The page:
We all want to rise in our chosen professions. Even if we have attained our desired position, staying there often requires as much effort as getting there. One of the secrets is reading in our field. The wealth of material makes it easy. The scarcity of time makes it difficult.

My professional reading material comes from three general areas. First is what I receive through printed journals or books I either purchase or borrow from a library. Second is the material which appears in blogs related to my professional interests. Third is online material referenced on Twitter.

Handling the Hard Copy
I have a decorative wooden letter tray beside my desk. Magazines, journals, and books are placed there. That arrangement puts all of my printed professional reading material in one place. While I am watching television, I can grab whatever is on top of the stack. Whenever I leave the house and could possibly have "down" time, I throw some of that reading material in my briefcase. Waiting time becomes reading time.

Some articles require some action. I want to do further research, write a blog post related to the article, or discuss it with my wife. I tear that article from the magazine. The article then goes in the tickler file to handle at an appointed future date. The rest of the magazine is discarded.

Online Reading
Every day, information related to any field imaginable appears on the many thousands of blogs. Finding good blogs is not a problem. Keeping up with reading them can be, especially when one has 50 to 100 blogs found to be useful. Thankfully, a little automation makes it easy. I use a service called "Google Reader." It's free, and all you need is a Google account (also free).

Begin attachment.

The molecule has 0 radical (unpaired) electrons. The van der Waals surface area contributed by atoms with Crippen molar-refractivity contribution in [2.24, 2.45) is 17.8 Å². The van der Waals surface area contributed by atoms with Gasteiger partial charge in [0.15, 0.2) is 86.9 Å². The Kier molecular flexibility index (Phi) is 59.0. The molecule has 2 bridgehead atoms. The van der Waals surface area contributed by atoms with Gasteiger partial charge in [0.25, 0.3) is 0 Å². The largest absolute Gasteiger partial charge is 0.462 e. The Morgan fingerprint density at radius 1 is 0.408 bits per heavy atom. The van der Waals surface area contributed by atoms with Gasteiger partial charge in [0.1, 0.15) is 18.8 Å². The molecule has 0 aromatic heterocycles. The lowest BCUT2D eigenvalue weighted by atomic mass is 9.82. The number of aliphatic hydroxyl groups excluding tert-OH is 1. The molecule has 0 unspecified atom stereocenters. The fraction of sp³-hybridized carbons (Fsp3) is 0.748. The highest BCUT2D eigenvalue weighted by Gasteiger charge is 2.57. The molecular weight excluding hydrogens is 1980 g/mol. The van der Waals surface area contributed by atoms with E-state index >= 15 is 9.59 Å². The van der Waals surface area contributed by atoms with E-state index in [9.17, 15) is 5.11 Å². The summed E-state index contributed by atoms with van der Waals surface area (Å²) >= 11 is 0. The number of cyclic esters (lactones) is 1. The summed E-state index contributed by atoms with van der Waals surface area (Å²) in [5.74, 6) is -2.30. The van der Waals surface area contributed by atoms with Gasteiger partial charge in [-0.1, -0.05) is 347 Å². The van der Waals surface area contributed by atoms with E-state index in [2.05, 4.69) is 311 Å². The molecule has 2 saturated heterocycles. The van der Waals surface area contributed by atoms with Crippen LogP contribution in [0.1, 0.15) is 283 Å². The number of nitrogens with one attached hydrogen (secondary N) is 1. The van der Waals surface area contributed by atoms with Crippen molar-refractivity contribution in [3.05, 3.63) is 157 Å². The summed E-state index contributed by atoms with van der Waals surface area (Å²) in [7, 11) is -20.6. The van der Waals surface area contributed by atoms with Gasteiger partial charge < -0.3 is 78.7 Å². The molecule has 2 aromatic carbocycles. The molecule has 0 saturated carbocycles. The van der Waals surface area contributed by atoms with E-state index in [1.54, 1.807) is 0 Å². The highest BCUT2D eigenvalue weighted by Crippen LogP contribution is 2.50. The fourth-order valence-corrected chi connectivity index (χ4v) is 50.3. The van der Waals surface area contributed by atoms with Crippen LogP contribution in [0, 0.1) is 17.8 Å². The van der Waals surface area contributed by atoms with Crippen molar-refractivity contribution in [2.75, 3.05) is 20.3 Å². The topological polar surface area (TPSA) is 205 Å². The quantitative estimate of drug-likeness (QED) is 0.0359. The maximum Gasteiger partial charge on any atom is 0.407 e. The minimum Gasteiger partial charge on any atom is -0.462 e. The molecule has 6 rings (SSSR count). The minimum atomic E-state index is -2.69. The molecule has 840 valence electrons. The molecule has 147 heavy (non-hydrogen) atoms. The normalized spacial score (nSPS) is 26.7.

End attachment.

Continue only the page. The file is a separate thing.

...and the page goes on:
When you find a blog you wish to read on a regular basis, copy the blog's URL. Go to Google Reader, click "Subscribe" and paste the URL into the blank. From this point on, when new material from that blog is posted, it goes to Google Reader. You now have only one place to look for all of your subscriptions. On my tablet and smartphone, I have created shortcuts to Google Reader, so that I am one tap away from freshly-created material related to my interests.

Google Reader presents me with a list of titles. I pick and choose the articles which look appealing. When I am done, clicking "mark all as read" clears the list. Those articles do not appear again. Therefore, each time I open Google Reader, I am seeing never-before-seen material.

One caveat exists. Often an article is good enough that I want to re-read, save, or take some sort of action regarding it. I click a star, and that "starred" article will remain in Google Reader for me to handle when I get back to my desktop computer.

Those who think Twitter is only about what people had to eat for lunch are badly mistaken. Twitter is a great place to recommend great material to others and read the recommendation of others. Generally, the tweet includes a link to an online article. I find I can breeze through my Twitter feed quickly, often while standing in the checkout line at the grocery store.

When a tweet links to an article I want to read in depth later, I "star" the tweet, and handle it back at my desktop computer.

One of the great things about this age in which we live is the wealth of reading material that is ours for the taking. Developing a method for tapping this rich resource is well worth the time to develop it.

How do you stay on top of your reading material?

Monday, May 06, 2013

"If I Had a Daughter"

This TED Talk, filmed in March 2011, seems particularly timely for Mother's Day.

The speaker is Sarah Kay. She is the founder and co-director of Project V.O.I.C.E., a group dedicated to using spoken word as an inspirational tool. Her website is located at